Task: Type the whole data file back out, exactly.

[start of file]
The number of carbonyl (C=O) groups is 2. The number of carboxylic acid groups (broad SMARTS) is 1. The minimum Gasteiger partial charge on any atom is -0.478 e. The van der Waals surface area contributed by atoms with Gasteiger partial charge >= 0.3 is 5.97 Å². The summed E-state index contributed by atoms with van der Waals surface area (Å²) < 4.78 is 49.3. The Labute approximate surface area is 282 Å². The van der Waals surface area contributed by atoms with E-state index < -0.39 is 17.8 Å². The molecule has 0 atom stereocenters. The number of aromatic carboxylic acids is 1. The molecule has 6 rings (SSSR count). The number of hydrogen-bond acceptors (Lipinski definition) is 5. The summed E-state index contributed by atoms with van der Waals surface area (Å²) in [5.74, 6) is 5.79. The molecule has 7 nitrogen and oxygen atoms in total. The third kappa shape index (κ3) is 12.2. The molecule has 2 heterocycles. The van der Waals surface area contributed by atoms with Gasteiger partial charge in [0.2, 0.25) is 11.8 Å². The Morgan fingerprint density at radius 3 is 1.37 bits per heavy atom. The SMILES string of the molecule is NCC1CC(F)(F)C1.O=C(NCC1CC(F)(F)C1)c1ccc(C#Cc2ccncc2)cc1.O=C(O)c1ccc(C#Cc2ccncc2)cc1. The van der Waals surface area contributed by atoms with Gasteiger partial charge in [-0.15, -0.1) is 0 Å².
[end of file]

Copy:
The number of carbonyl (C=O) groups is 2. The number of carboxylic acid groups (broad SMARTS) is 1. The minimum Gasteiger partial charge on any atom is -0.478 e. The van der Waals surface area contributed by atoms with Gasteiger partial charge >= 0.3 is 5.97 Å². The summed E-state index contributed by atoms with van der Waals surface area (Å²) < 4.78 is 49.3. The Labute approximate surface area is 282 Å². The van der Waals surface area contributed by atoms with E-state index < -0.39 is 17.8 Å². The molecule has 0 atom stereocenters. The number of aromatic carboxylic acids is 1. The molecule has 6 rings (SSSR count). The number of hydrogen-bond acceptors (Lipinski definition) is 5. The summed E-state index contributed by atoms with van der Waals surface area (Å²) in [5.74, 6) is 5.79. The molecule has 7 nitrogen and oxygen atoms in total. The third kappa shape index (κ3) is 12.2. The molecule has 2 heterocycles. The van der Waals surface area contributed by atoms with Gasteiger partial charge in [0.2, 0.25) is 11.8 Å². The Morgan fingerprint density at radius 3 is 1.37 bits per heavy atom. The SMILES string of the molecule is NCC1CC(F)(F)C1.O=C(NCC1CC(F)(F)C1)c1ccc(C#Cc2ccncc2)cc1.O=C(O)c1ccc(C#Cc2ccncc2)cc1. The van der Waals surface area contributed by atoms with Gasteiger partial charge in [-0.15, -0.1) is 0 Å².